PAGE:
Europe and the conflict between Armenia and Azerbaijan
Europe and the conflict between Armenia and Azerbaijan
Paris, 20th of September 2023
by Jean-Luc Perron and Sven Franck
On September 21st, the Armenian people celebrate the independence of the Republic of Armenia, which was achieved in 1991 in the final days of the USSR. However, the atmosphere is far from festive: in violation of the ceasefire agreement reached on November 10, 2020, under the auspices of Russia, Azerbaijan has just launched a campaign of intense shelling against the populations and the territory of Nagorno-Karabakh. This military aggression comes as, for nearly 300 days, the 120,000 Armenians in Nagorno-Karabakh have remained cut off from essential supplies such as food, medicine, and energy, due to the blockade by Azerbaijani forces of the Lachin corridor, the only land route of communication between Armenia and Nagorno-Karabakh.
Azerbaijan continues to maintain this blockade despite the injunction from the International Court of Justice on February 23, 2023. While a Red Cross International Committee aid truck was indeed allowed to enter Nagorno-Karabakh a few days ago, dozens of others are prevented from doing so at Lachin. Azerbaijan's unmistakable goal is to starve the inhabitants of the self-proclaimed Republic of Artsakh, the Armenian name for the territory enclosed within Azerbaijan, and perhaps even to provoke ethnic cleansing by pushing its residents to leave their ancestral lands. Luis Moreno Ocampo, former Chief Prosecutor of the International Criminal Court, does not hesitate to speak of an attempted genocide. Although Armenia and Azerbaijan have held peace talks for decades within the framework of the OSCE's Minsk Group, no real solution has emerged for Nagorno-Karabakh. VOLT calls for an immediate cessation of all military actions, respect for the ceasefire, and the opening of new negotiations under the auspices of the United Nations to resolve the conflict.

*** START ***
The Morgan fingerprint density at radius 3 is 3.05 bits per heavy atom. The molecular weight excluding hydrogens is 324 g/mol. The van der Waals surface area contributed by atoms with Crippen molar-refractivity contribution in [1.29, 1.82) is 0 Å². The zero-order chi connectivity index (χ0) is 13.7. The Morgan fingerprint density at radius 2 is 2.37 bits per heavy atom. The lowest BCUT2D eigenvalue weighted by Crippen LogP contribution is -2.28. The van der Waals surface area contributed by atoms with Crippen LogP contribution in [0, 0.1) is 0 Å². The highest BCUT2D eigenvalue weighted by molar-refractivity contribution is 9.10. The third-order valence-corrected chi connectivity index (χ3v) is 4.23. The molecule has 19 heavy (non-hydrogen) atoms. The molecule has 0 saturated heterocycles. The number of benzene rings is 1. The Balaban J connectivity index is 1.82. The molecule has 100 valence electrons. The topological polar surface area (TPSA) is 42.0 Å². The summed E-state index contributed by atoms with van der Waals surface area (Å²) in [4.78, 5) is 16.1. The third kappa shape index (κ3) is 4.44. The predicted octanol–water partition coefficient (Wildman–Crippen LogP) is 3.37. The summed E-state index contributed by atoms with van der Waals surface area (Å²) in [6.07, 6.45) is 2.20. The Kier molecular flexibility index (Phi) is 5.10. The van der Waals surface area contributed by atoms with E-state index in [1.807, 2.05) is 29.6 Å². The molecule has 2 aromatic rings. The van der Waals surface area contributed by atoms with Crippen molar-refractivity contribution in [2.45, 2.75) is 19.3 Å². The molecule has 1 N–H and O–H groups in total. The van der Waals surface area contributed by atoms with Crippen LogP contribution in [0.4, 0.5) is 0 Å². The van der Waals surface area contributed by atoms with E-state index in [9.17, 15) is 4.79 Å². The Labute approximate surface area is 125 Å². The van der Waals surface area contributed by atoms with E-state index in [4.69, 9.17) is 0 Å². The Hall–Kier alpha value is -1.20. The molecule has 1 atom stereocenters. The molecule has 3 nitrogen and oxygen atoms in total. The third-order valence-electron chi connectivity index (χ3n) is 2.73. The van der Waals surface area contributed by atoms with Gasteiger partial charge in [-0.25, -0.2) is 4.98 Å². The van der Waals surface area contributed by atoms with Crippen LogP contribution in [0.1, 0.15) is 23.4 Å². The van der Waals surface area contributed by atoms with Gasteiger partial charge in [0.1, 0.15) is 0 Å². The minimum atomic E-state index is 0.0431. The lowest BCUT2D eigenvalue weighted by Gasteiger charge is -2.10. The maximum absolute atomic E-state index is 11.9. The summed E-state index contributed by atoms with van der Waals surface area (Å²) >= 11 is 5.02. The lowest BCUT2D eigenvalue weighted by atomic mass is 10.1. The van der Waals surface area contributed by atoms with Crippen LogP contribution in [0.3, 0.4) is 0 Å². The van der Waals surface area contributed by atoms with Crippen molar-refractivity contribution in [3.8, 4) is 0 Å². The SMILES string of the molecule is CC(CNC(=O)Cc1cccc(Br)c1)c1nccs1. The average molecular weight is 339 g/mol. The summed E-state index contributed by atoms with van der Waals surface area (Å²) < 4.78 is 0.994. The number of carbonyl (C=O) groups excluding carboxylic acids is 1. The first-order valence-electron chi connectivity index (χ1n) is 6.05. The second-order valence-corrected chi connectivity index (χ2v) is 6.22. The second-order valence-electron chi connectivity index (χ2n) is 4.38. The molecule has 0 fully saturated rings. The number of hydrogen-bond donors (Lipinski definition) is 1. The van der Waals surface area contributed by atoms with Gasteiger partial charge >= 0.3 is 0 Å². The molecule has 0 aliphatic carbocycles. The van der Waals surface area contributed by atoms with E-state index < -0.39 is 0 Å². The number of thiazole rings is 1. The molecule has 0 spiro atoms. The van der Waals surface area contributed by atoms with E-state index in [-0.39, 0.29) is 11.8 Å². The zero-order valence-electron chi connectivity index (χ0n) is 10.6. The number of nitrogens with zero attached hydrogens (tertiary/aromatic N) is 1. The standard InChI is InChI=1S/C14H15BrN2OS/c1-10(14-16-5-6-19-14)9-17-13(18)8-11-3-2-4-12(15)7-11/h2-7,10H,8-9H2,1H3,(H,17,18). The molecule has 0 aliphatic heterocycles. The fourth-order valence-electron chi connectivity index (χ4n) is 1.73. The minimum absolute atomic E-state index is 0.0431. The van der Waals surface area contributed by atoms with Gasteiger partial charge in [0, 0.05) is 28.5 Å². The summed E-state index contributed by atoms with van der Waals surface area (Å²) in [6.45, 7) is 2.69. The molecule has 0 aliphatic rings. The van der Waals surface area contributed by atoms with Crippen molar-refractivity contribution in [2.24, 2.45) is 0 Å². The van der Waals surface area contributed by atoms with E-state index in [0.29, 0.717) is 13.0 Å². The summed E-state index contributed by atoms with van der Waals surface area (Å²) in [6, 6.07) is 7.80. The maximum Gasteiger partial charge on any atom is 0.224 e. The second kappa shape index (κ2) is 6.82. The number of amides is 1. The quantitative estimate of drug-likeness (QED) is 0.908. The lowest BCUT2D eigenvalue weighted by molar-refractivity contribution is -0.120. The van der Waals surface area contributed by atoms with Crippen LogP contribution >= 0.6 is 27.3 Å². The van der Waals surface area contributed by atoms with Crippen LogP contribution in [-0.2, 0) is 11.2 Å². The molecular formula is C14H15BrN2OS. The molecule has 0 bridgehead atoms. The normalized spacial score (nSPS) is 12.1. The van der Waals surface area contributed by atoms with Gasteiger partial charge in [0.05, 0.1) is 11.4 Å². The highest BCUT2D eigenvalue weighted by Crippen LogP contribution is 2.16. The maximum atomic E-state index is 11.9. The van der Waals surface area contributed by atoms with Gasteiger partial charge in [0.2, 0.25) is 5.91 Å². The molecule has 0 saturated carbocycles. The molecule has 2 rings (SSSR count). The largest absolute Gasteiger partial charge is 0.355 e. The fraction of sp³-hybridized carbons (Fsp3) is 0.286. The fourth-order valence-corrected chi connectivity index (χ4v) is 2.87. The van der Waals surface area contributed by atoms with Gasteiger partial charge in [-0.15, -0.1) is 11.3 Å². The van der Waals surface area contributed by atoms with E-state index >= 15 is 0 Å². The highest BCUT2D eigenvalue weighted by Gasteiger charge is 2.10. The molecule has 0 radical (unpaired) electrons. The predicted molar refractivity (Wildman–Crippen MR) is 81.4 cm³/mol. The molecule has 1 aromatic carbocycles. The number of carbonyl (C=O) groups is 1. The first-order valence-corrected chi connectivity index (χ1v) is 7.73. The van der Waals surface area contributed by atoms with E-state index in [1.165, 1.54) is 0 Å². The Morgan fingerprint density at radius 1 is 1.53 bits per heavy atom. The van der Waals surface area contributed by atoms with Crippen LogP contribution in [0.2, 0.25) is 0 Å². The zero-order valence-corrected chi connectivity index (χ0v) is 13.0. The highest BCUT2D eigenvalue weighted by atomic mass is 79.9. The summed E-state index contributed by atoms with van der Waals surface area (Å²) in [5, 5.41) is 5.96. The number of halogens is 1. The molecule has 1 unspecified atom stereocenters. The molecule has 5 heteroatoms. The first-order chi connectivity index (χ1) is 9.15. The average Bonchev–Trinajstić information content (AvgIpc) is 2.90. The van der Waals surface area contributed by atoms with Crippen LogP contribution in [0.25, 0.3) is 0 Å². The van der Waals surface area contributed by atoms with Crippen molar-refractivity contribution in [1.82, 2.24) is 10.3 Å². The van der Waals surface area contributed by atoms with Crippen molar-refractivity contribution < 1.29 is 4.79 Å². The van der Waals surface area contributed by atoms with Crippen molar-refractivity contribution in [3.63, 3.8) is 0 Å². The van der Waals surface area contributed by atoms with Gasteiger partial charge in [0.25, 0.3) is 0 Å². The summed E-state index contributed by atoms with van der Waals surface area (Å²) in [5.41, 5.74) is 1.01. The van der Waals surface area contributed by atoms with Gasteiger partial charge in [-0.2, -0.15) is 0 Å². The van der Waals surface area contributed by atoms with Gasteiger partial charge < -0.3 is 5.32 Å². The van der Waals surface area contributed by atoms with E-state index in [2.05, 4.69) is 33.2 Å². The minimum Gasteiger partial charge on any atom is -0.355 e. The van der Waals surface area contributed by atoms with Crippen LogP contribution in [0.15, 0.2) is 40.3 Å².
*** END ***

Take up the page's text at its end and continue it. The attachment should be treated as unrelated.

What role for the European political community?
On 30 May, at its meeting in Chisinau, VOLT alerted the European political community to the existential threats posed by Azerbaijan to the populations of Armenia and Nagorno-Karabakh, by sending an open letter to the main European leaders. However, despite the mobilisation of Charles Michel, President of the European Council, the situation on the ground has only worsened. In this context, the European Political Community remains a community without constraints: its members - including Armenia and Azerbaijan - are supposed to engage in dialogue, but the European Political Community has no means of exerting pressure to obtain concrete results.
The European Union itself is keeping a low profile: after signing a memorandum of understanding in July 2022 with Azerbaijan to significantly increase the transfer of gas via the Southern Corridor pipeline, the European Union is confining itself to verbal incantations, calling for peace alongside France and Germany. We are still a long way from seeing any European Union foreign policy action worthy of the name. Europe seems to be satisfied with its economic dimension alone and worried about its gas supply, without taking into account the strategic importance of the region, or the issues linked to peace, democracy and human rights. We cannot retreat behind our economic interests alone, nor behind the rivalry between Russia and the United States in this region.
The European Political Community can act as an interface for dialogue between Member States and neighbouring countries, but it is up to the European Union to live up to its responsibilities and ambitions.
For a committed and imaginative European foreign policy